spaceSpace and Physics

These Four Astronauts Will Fly New Private Spacecraft For NASA In 2017


Jonathan O'Callaghan

Senior Staff Writer

1063 These Four Astronauts Will Fly New Private Spacecraft For NASA In 2017
The astronauts will fly SpaceX's Dragon and Boeing's CST-100 spacecraft via NASA

By 2017, there will be two new spacecraft capable of launching man from U.S. soil: SpaceX’s Dragon and Boeing’s CST-100. Now, NASA has selected the pioneering astronauts that will fly on these vehicles for the first time, ushering in a new era of space travel.

Both companies are being funded by NASA’s Commercial Crew Program to develop manned vehicles to reach the International Space Station (ISS) in orbit, and possibly other destinations in the future. With the retirement of the Space Shuttle in 2011, NASA decided to invest heavily in private companies to take astronauts into Earth orbit, while the agency itself focuses on getting astronauts to an asteroid and Mars using its Orion spacecraft and upcoming Space Launch System rocket.


At the moment, NASA relies on Russia to launch astronauts aboard the Soyuz spacecraft to the ISS, so it is keen to get launches back into its own country. “These distinguished, veteran astronauts are blazing a new trail – a trail that will one day land them in the history books and Americans on the surface of Mars,” said NASA Administrator Charles Bolden in a statement.

The four astronauts selected all have considerable experience behind them. Robert Behnken, 44, is a U.S. Air Force Colonel that has flown previously on two Space Shuttle missions. Eric Boe, 50, also flew on two Space Shuttle missions.

Douglas Hurley, 48, was the pilot for two Space Shuttle missions, including the final launch of the program in July 2011. Sunita Williams, 49, has spent two long-duration stays on the ISS, totalling 322 days in space, and holds the record for the most spacewalk time by a female astronaut: 50 hours and 40 minutes.

SpaceX recently completed the first unmanned launch abort test of its Dragon spacecraft, pictured here. Credit: SpaceX


In a blog post, Bolden revealed that these private launches would be cheaper than their Russian counterparts, $58 million (£37 million) per astronaut compared to $76 million (£49 million), since four astronauts can be carried to the ISS on each launch rather than three on the Soyuz. However, only two astronauts will be on board for the initial flights in 2017. SpaceX and Boeing will fly their own astronauts alongside NASA's selections, with the latter training to use both vehicles as they don't yet know which spacecraft they will be selected for.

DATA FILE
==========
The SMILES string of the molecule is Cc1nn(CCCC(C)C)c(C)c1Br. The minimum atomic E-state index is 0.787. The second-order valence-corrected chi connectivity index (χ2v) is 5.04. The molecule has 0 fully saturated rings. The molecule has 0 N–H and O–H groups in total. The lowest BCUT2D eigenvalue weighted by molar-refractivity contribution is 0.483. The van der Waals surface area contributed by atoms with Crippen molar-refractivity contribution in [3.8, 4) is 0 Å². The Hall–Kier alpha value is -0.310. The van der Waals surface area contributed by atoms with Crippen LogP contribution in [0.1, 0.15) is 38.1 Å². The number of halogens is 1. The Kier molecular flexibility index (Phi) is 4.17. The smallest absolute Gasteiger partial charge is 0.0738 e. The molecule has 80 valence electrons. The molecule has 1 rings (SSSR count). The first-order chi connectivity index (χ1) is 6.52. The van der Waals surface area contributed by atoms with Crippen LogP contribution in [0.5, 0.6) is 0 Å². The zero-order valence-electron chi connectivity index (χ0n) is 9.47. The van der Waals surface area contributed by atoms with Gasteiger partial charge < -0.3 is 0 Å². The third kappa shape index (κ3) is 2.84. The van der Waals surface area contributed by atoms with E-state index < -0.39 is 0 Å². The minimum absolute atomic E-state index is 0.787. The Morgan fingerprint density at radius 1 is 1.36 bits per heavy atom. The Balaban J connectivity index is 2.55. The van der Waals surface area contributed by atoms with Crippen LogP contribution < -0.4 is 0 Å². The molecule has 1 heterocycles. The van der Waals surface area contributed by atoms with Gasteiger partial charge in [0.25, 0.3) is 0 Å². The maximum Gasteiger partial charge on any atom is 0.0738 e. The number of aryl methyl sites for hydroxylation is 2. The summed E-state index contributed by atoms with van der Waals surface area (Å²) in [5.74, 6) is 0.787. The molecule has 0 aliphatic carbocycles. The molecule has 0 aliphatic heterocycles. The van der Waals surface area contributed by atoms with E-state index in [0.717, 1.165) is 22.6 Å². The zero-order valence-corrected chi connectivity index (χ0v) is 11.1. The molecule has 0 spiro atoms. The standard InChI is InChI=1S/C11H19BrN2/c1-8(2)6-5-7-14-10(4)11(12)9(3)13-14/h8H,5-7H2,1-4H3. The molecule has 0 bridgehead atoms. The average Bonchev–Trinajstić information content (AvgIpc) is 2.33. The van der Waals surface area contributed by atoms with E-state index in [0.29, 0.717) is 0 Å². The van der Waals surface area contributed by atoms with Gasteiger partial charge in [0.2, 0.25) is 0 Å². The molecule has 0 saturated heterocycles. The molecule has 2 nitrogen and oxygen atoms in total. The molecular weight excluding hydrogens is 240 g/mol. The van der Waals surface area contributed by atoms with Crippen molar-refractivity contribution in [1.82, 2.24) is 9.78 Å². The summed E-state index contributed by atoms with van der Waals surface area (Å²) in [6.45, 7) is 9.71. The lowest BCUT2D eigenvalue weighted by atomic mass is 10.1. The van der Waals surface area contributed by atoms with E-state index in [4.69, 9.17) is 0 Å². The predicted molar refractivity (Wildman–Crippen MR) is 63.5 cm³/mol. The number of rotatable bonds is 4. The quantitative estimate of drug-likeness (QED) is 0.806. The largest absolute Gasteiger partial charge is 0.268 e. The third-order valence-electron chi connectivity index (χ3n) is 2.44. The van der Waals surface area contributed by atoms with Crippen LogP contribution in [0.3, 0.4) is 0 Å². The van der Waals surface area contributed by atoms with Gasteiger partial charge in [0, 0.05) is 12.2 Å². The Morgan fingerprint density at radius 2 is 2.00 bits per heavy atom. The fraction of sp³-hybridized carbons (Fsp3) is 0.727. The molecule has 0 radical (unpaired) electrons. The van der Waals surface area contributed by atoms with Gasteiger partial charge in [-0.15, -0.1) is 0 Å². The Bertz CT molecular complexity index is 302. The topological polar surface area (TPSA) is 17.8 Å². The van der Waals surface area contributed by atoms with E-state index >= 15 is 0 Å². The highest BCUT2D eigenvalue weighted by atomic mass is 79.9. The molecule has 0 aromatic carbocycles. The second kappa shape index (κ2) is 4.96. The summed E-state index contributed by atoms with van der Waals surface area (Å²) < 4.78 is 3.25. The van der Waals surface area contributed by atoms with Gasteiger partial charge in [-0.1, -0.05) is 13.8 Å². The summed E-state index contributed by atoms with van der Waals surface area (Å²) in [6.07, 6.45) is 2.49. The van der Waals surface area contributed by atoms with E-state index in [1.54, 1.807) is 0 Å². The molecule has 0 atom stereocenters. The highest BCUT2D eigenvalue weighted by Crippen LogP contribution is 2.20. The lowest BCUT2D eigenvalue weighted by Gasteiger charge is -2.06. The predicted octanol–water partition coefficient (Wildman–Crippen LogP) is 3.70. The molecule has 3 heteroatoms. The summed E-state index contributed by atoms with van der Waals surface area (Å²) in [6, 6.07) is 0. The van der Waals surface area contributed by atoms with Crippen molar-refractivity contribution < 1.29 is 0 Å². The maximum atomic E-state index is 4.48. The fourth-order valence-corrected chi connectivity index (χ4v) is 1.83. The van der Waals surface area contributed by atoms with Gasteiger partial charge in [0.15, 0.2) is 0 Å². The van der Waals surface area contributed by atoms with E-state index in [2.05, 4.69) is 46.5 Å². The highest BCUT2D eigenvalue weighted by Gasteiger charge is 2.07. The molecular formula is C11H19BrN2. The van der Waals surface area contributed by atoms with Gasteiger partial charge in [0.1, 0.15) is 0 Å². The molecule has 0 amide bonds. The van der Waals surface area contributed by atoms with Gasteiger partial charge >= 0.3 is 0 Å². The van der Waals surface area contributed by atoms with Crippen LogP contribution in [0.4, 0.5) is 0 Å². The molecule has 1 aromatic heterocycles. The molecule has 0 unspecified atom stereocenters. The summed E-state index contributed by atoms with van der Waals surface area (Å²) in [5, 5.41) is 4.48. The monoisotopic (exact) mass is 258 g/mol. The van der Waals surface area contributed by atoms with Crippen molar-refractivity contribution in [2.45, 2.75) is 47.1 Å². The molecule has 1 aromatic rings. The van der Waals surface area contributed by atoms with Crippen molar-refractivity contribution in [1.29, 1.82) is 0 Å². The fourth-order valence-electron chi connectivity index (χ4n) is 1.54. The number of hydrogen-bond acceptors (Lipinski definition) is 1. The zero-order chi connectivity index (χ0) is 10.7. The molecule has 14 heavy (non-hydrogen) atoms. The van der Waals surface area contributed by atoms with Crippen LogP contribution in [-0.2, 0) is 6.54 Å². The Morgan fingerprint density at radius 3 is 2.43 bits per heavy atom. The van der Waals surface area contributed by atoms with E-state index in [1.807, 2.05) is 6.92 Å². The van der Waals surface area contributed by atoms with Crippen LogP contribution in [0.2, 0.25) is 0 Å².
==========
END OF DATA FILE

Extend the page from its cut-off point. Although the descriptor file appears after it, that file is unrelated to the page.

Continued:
“Congratulations to Bob, Doug, Eric and Suni on being the first group of astronauts selected for flight training as part of NASA’s Commercial Crew Program,” said Gwynne Shotwell, President and COO of SpaceX, in a statement.

“We look forward to working with such a highly-skilled and experienced group of NASA astronauts as we carve a path forward to launch in 2017,” added John Elbon, Boeing Vice President and General Manager of Space Exploration.

Last September, NASA whittled down the competitors for its Commercial Crew Program – cutting off Sierra Nevada Corporation’s Dream Chaser, although they will still provide some funding for it – and awarded SpaceX and Boeing significant funding to develop their spacecraft: $2.6 billion (£1.7 billion) and $4.2 billion (£2.7 billion) respectively. SpaceX will launch its capsule on its own Falcon rocket, while Boeing will initially use the United Launch Alliance’s (ULA) Atlas V rocket, but could use others in the future.


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